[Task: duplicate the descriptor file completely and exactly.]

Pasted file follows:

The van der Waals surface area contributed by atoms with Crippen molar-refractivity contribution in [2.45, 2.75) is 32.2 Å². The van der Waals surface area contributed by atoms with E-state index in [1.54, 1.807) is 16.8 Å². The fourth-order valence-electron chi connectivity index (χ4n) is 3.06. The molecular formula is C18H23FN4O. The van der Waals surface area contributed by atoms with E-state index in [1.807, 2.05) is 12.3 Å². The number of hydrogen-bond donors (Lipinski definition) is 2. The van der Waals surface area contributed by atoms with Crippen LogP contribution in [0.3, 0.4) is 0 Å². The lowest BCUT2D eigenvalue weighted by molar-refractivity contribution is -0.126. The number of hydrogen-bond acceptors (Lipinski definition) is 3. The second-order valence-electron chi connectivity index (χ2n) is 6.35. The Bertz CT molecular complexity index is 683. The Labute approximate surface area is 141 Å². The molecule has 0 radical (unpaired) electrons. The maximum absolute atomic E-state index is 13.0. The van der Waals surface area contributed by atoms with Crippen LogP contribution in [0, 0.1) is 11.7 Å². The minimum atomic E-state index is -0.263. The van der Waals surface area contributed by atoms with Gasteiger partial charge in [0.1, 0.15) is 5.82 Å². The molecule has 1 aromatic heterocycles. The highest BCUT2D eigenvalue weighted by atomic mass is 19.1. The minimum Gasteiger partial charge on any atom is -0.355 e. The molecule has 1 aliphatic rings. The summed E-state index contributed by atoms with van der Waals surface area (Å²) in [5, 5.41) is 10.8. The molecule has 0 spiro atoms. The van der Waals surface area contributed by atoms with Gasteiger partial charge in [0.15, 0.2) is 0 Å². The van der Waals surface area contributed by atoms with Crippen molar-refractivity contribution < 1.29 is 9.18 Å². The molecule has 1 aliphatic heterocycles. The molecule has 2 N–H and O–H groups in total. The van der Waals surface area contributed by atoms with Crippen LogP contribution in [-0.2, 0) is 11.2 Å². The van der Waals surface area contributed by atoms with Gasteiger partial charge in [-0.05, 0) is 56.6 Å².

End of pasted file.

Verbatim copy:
The van der Waals surface area contributed by atoms with Crippen molar-refractivity contribution in [2.45, 2.75) is 32.2 Å². The van der Waals surface area contributed by atoms with E-state index in [1.54, 1.807) is 16.8 Å². The fourth-order valence-electron chi connectivity index (χ4n) is 3.06. The molecular formula is C18H23FN4O. The van der Waals surface area contributed by atoms with E-state index in [1.807, 2.05) is 12.3 Å². The number of hydrogen-bond donors (Lipinski definition) is 2. The van der Waals surface area contributed by atoms with Crippen LogP contribution in [0.3, 0.4) is 0 Å². The lowest BCUT2D eigenvalue weighted by molar-refractivity contribution is -0.126. The number of hydrogen-bond acceptors (Lipinski definition) is 3. The second-order valence-electron chi connectivity index (χ2n) is 6.35. The Bertz CT molecular complexity index is 683. The Labute approximate surface area is 141 Å². The molecule has 0 radical (unpaired) electrons. The maximum absolute atomic E-state index is 13.0. The van der Waals surface area contributed by atoms with Crippen LogP contribution in [0, 0.1) is 11.7 Å². The minimum atomic E-state index is -0.263. The van der Waals surface area contributed by atoms with Gasteiger partial charge in [0.1, 0.15) is 5.82 Å². The molecule has 1 aromatic heterocycles. The highest BCUT2D eigenvalue weighted by atomic mass is 19.1. The minimum Gasteiger partial charge on any atom is -0.355 e. The molecule has 1 aliphatic rings. The summed E-state index contributed by atoms with van der Waals surface area (Å²) in [5, 5.41) is 10.8. The molecule has 0 spiro atoms. The van der Waals surface area contributed by atoms with Gasteiger partial charge in [0.15, 0.2) is 0 Å². The van der Waals surface area contributed by atoms with Crippen molar-refractivity contribution < 1.29 is 9.18 Å². The molecule has 1 aliphatic heterocycles. The molecule has 2 N–H and O–H groups in total. The van der Waals surface area contributed by atoms with Crippen LogP contribution in [-0.2, 0) is 11.2 Å². The van der Waals surface area contributed by atoms with Gasteiger partial charge in [-0.05, 0) is 56.6 Å².